Since first appearing on the underground scene in London in the mid-90s as a journalist and DJ, Lazarus has been a continually pushing for a sound conceptual overtone to his aesthetic and output that is largely left field of the traditional house/techno/London/’beefa scenes. And while the plaudits for his influence continue to pour in, the Crosstown boss remains largely humble about the path he’s chosen.
“I consider myself to be a forward-thinking rebel with a clear role of discovering new music, new talent and new ideas in an ever cluttered and confusing area of music,” he notes. “Not content with delivering my finds under normal conditions, I enjoy creating unique environments and conditions in which people can enjoy them. As an artist and performer I endeavor to bring my true self to the party, to play the music from the heart and soul, of course all presented in a fun, fresh and positive way.”
The “unique environments” he referenced could seldom be as starkly progressive and immersive as they were Day Zero. The day-tranquil, deep jungle location was being disrupted by a thundering Funktion One system, and the makeshift pyramid stage was home to a plethora of outlandish performers.
Lazarus is said to have become a regular feature at the iconic Burning Man festival in Nevada over the last few years, and his relocation to Los Angeles, the center point of what is arguably the world’s most cutting-edge festival scene, has clearly been an integral influence on the producer’s heady sound.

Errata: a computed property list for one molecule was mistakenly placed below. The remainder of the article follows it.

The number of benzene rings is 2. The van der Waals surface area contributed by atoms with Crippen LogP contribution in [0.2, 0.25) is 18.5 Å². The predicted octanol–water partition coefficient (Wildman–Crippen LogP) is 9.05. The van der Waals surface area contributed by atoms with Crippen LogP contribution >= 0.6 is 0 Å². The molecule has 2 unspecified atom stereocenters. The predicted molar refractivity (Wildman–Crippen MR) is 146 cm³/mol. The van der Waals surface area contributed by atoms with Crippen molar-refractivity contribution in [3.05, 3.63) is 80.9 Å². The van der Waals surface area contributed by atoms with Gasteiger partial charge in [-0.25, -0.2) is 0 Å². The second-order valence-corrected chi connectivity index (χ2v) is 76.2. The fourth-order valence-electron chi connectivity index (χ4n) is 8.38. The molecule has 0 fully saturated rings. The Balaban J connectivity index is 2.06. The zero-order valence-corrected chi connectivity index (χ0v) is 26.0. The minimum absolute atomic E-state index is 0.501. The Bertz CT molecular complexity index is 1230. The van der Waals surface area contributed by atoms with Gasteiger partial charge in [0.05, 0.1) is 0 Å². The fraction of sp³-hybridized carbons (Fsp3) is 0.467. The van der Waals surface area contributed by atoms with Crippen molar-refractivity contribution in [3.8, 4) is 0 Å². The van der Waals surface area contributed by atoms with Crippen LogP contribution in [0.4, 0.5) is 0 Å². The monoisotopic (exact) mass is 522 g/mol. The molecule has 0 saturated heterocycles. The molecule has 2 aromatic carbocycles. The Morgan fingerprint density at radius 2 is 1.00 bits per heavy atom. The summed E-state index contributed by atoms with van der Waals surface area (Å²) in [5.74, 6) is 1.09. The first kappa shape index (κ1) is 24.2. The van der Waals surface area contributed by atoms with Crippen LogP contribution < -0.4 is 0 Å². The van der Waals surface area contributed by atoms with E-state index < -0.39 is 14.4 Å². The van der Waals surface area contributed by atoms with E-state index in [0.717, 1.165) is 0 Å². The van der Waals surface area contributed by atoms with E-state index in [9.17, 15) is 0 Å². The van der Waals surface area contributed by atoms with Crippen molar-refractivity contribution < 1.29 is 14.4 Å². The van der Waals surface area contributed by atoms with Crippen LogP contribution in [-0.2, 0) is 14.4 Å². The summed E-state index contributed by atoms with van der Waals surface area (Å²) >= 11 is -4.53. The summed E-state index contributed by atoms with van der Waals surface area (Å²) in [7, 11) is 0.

Donning his now-staple shamanist garb and angular beard and shadowed by the aggressive lasers, the party’s talisman was the standout act in an evening of fabulously cutting-edge music and otherworldly visual performances. His cavernously-deep house and techno set was cut with rough breaks and flecked with acid, and was raised to a warping transcendental state by the powerfully psychedelic light show that fried our eyes and jaws open, and set a new standard on what an immersive sound and light show be.
But for a DJ as legitimately individualistic as Damian Lazarus, you really got the sense that it was here, at his own visionary party in front of a several thousand strong audience of spacey pilgrims that have been following him on this journey like some desert-wandering sunrise heretic, that he comes into his own.
Every single element of the experience was acutely curated by a man that has built a career on knowing precisely what he wants and for having a keen knack at articulating it. The end result was a party that exceeded all of the already lofty expectations his reputation had placed upon it, and this author wouldn’t be surprised if Day Zero will become the cruelly unrealistic benchmark for all parties of this nature to come.